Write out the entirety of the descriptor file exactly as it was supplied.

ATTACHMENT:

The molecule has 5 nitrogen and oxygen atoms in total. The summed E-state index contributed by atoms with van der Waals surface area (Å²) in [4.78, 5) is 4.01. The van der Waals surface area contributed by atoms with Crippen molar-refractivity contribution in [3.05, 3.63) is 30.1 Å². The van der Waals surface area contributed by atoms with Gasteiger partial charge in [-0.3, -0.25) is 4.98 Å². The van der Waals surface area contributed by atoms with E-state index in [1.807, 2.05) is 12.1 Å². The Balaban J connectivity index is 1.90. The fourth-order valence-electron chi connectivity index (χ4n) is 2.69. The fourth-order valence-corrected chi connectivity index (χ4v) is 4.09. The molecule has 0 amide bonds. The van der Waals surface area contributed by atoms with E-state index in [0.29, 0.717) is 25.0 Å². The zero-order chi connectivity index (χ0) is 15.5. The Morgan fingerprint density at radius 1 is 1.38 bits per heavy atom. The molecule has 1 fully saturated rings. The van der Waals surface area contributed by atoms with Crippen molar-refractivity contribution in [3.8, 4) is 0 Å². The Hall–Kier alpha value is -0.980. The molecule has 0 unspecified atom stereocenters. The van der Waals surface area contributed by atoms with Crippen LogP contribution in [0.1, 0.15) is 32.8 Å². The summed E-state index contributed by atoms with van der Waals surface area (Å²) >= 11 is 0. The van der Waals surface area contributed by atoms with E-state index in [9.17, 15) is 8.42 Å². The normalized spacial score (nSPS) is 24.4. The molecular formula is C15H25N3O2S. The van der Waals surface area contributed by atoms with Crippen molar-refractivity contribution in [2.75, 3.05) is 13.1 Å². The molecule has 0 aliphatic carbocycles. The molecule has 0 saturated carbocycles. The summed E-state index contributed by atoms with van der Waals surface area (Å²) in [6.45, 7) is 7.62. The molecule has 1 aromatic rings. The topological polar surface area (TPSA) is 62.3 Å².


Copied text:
The molecule has 5 nitrogen and oxygen atoms in total. The summed E-state index contributed by atoms with van der Waals surface area (Å²) in [4.78, 5) is 4.01. The van der Waals surface area contributed by atoms with Crippen molar-refractivity contribution in [3.05, 3.63) is 30.1 Å². The van der Waals surface area contributed by atoms with Gasteiger partial charge in [-0.3, -0.25) is 4.98 Å². The van der Waals surface area contributed by atoms with E-state index in [1.807, 2.05) is 12.1 Å². The Balaban J connectivity index is 1.90. The fourth-order valence-electron chi connectivity index (χ4n) is 2.69. The fourth-order valence-corrected chi connectivity index (χ4v) is 4.09. The molecule has 0 amide bonds. The van der Waals surface area contributed by atoms with E-state index in [0.29, 0.717) is 25.0 Å². The zero-order chi connectivity index (χ0) is 15.5. The Morgan fingerprint density at radius 1 is 1.38 bits per heavy atom. The molecule has 1 fully saturated rings. The van der Waals surface area contributed by atoms with Crippen molar-refractivity contribution in [3.8, 4) is 0 Å². The Hall–Kier alpha value is -0.980. The molecule has 0 unspecified atom stereocenters. The van der Waals surface area contributed by atoms with Crippen LogP contribution in [0.1, 0.15) is 32.8 Å². The summed E-state index contributed by atoms with van der Waals surface area (Å²) >= 11 is 0. The van der Waals surface area contributed by atoms with E-state index in [9.17, 15) is 8.42 Å². The normalized spacial score (nSPS) is 24.4. The molecular formula is C15H25N3O2S. The van der Waals surface area contributed by atoms with Crippen molar-refractivity contribution in [2.75, 3.05) is 13.1 Å². The molecule has 0 aliphatic carbocycles. The molecule has 0 saturated carbocycles. The summed E-state index contributed by atoms with van der Waals surface area (Å²) in [6.45, 7) is 7.62. The molecule has 1 aromatic rings. The topological polar surface area (TPSA) is 62.3 Å².